What I learned from Dungeons and Dragons: a critical failure is success
So technically, I learned this while playing a game called “Champions.” Champions is a generic superhero game that allows players to make superheroes. You choose your characters power, spend a certain amount of points to get those powers and upgrade the powers as the game progresses.
One of the things that makes role-playing games like life is the idea of random chance. Because every good role-playing game has rules and dice so that the GM can’t just make the story up (even though GMs often do this regardless of the roll), there is an amount of random chance to every risky interaction. Players can’t just charm non-player characters as played by the GM and expect it to work every time. No matter how good an archer is he or she would not hit the target every time. Dice help to make the randomness neutral and unexpected.
What every player hopes to roll is a critical success. In D&D, that means rolling a 20 on a 20 sided die. It means that the action succeeded more than anyone could have thought. Not only did the archer hit the target, but he split his opponent’s arrow while it was still in the air and still hit the spot dead on. Everything just goes better with a critical success – potions become more effective, enemies give up or lose limbs, and thieves are extra sneaky.
What no player wants, unless an awesome GM is involved, is a critical failure. This is akin to falling on your sword on accident, having your bow break as you draw it back or tripping and spraining an ankle (lots of characters in horror films must make a critical failure roll as the monsters are chasing them through the woods).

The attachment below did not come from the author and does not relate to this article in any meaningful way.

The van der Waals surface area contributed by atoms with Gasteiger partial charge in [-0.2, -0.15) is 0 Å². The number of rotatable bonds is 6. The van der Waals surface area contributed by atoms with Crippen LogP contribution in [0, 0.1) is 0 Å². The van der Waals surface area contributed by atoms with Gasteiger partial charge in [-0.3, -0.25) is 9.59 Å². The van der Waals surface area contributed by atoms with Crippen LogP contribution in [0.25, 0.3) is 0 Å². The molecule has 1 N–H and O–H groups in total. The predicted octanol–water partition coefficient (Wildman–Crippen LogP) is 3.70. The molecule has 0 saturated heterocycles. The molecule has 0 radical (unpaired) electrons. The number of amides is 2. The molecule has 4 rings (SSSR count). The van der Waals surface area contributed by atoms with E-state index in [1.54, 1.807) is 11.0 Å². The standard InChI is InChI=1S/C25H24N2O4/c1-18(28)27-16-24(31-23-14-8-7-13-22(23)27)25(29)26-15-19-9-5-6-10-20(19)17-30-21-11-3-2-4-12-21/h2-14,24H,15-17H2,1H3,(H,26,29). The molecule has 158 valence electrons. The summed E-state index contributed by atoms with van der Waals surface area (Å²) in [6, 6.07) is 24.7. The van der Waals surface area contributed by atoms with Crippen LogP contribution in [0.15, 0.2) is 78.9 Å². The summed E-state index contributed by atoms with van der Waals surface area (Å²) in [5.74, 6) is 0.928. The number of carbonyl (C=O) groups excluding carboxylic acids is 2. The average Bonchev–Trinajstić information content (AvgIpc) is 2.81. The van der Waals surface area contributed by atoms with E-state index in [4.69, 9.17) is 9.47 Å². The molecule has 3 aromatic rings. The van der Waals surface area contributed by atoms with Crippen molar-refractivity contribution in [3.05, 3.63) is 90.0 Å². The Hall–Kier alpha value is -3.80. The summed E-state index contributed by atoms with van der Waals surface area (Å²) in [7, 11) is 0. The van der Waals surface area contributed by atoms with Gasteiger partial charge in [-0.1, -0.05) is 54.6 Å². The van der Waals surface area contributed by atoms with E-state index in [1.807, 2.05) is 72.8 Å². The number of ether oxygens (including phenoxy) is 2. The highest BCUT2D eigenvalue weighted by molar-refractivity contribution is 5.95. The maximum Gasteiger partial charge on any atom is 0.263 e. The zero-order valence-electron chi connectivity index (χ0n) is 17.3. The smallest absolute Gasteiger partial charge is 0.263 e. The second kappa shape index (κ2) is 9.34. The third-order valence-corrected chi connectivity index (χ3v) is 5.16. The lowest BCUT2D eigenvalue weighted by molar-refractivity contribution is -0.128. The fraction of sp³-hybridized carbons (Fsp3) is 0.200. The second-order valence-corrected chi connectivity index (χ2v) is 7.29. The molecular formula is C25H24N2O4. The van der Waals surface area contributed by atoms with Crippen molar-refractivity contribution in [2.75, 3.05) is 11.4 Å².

In Champions, I had character named Dioxin. She got her calcium based powers because she drank so much milk directly from the carton. (This was back during the huge milk carton/dioxin scare.) She could suck the calcium from people’s bones; she could also heal the people by replacing the calcium. I don’t remember what she was doing, but I rolled a critical failure.
The GM of the game immediately said that instead of accomplishing whatever it was, Dioxin emitted and explosion of calcium chunks all around her. This gave me, the player, an opportunity to further develop her skills as she tried to control the explosion and make it something useful the next time. It also gave my character more depth. (Plus, the GM described it so awesomely and fluidly that he seemed to have planned for it.)
In Dioxin’s case, it wasn’t her successes that made her more interesting but her failures. I suspect that the most interesting people in the world are the ones who have overcome failures to meet success.
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What I learned from D&D: academically speaking